I don't have much to add regarding Merrill Lynch's 8.4 billion bloodbath. But the good folks over at the World Socialist Web Site have been reading the Asset-Backed Alert Newsletter (I kid you not) and pass along a very relevant nugget of information:
While according to ABAlert, what Merrill did with investments in the subprime market estimated at $15 billion is not yet known. “One often-cited theory is that the bank transferred the banged-up investments from an available for sale account within its brokerage unit to a hold to maturity portfolio at affiliate Merrill Lynch Bank in late June.
“Such a move,” the article continues, “would have enabled the company to follow friendlier accounting procedures, since the contents of the for-sale portfolio must be marked to market [assigned a value based on what they would fetch at current market rates] on a routine basis and the values of assets in the hold book don’t have to be updated until they come due or are sold.”
“Thanks to this accounting maneuver, Merrill posted second quarter earnings that were stronger than expected,” according to ABAlert. Moreover, “The institution reported last month that its profits surged by 31%, to $2.1 billion, during the April-June stretch.”
Merrill is the largest underwriter of CDOs, or collateralized debt obligations—securitized debt instruments into which subprime mortgages are bundled together with other asset- and mortgage-backed securities. The global market in CDOs has soared from $160 billion in 2004 to half a trillion in 2006.
Merrill is by no means the only firm resorting to accounting ploys to hide losses. ABAlert reports that “Citigroup has been making moves resembling Merrill’s. The same goes for Lehman Brothers and Morgan Stanley,” who are also hunting “for internal accounting maneuvers that can lessen the impact of the market dislocation.”
The monies correspond to multi-billion dollar mark-to-market accounts opened by the major investment banks in their role as “warehouse lenders for unaffiliated CDO issuers. The plan was for the issuers to utilize the temporary lines of funding to build up inventories of subprime-mortgage securities that could serve as collateral for future CDOs, and then use the proceeds from those offerings to repay the banks. But as the subprime-mortgage business headed south in recent months, so did the issuers’ ability to complete new CDOs,” ABAlert said.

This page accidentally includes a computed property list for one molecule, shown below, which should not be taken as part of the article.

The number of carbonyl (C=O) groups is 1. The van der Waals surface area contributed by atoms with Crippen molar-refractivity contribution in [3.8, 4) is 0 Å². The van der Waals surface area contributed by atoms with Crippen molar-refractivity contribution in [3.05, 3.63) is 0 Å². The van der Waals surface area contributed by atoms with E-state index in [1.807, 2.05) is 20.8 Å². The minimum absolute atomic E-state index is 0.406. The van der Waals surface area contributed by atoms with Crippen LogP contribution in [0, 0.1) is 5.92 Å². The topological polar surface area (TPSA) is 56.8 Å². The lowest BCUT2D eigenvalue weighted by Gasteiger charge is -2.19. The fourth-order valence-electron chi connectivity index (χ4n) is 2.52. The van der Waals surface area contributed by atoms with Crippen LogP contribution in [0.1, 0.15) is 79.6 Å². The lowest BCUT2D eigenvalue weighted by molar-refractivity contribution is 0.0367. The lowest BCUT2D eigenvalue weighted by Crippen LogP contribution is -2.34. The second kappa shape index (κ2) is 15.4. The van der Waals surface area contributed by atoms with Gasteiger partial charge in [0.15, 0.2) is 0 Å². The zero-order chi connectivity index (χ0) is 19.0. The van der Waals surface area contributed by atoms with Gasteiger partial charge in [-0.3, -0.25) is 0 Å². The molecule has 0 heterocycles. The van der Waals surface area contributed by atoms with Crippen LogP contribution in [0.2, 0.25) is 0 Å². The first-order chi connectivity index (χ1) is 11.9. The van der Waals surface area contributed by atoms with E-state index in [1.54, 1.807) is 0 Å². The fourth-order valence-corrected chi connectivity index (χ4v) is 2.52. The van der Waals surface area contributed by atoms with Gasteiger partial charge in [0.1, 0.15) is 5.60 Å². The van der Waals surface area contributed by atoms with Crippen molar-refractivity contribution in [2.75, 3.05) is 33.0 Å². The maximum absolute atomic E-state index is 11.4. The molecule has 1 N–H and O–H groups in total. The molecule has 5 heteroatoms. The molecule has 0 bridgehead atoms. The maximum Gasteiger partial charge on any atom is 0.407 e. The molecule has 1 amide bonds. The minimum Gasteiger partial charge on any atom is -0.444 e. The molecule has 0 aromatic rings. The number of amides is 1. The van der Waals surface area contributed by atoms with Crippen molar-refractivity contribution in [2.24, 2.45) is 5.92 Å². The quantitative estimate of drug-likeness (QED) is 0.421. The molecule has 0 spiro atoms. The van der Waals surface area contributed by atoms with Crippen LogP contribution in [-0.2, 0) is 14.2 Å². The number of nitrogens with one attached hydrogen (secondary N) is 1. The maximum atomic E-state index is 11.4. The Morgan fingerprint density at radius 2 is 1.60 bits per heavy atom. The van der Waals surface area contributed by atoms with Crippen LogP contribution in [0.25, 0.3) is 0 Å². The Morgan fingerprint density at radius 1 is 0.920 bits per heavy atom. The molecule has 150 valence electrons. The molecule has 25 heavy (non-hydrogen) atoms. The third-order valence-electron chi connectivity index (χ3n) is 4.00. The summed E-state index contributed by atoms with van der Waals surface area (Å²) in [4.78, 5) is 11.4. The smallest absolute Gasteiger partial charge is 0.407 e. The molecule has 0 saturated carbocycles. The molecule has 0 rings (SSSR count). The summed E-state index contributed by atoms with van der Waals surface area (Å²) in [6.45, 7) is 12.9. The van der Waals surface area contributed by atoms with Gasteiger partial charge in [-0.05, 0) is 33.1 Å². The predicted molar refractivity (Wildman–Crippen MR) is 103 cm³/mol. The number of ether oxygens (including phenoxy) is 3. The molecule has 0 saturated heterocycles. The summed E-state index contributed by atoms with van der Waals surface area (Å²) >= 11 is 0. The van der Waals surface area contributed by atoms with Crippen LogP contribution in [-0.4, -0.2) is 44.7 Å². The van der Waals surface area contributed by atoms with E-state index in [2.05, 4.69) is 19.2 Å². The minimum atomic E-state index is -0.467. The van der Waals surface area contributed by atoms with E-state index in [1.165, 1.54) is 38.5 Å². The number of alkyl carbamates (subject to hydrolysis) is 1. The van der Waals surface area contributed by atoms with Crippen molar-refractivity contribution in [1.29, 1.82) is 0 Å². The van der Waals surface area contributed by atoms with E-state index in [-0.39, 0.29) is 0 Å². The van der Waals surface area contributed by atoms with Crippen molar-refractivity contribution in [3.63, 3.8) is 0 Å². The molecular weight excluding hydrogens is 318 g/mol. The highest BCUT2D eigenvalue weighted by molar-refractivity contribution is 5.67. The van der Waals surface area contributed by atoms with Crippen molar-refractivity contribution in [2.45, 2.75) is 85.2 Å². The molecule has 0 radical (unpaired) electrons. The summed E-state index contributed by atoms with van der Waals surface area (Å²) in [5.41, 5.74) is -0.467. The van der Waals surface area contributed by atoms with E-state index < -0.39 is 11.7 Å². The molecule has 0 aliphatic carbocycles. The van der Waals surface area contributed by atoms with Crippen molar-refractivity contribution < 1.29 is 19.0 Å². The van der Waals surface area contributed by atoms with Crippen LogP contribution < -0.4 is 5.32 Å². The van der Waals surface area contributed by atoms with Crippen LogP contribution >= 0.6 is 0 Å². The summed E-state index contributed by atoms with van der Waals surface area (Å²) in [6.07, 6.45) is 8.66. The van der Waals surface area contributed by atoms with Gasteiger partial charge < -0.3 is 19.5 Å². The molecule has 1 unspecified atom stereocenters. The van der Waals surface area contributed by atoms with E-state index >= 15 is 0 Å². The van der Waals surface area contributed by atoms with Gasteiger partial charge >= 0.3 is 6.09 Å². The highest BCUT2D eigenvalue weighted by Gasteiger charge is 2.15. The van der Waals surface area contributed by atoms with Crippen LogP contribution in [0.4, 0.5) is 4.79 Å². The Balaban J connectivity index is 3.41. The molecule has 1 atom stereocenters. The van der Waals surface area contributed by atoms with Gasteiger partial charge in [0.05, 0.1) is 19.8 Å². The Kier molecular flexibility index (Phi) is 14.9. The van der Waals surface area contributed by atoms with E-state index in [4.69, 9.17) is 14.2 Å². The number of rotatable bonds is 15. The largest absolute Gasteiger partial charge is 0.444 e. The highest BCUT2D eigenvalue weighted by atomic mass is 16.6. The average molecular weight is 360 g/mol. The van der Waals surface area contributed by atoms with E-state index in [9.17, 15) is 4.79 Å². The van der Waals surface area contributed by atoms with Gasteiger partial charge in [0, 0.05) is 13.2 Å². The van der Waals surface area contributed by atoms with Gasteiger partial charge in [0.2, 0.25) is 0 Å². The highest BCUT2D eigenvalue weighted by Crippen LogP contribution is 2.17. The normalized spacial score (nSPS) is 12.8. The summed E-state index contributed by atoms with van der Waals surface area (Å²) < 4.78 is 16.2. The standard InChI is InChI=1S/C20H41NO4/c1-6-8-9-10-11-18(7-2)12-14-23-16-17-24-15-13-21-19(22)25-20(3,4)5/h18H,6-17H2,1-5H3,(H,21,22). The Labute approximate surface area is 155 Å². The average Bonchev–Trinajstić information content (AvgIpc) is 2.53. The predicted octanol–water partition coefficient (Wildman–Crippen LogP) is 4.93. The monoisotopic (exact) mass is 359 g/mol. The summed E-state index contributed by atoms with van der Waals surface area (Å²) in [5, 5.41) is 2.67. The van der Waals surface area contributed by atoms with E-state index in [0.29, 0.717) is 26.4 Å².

The move raised questions about the legitimacy of Merrill’s accounting procedures and “outsiders have been plumbing into the financial statements of those institutions, among others that somehow managed to avoid reporting losses, for clues about where they’re stashing the assets and what the true effect on their financial health might be.”
Furthermore, the ABAlert report sounds an alarming note regarding the “growing urgency by investment banks... to minimize the impact on their businesses or at least dress up their books.”
I must admit that this analysis explains recent events. Investment banks swept toxic securities under the carpet hoping that the whole subprime thing would blow over quickly. Interestingly, this clearly was an open secret and clearly the market freeze shows that suspicions about where losses lay were not mere paranoia.
Now the question is whether the banks have come clean. Chances are that they have reported a good chunk of their losses, although measurment issues may delay a full reckoning. However, by having held off on reporting losses for so long they may raise the levels of uncertainty and thus make the situation worse (at least compared to a scenario where they would've reported losses gradually as they happened).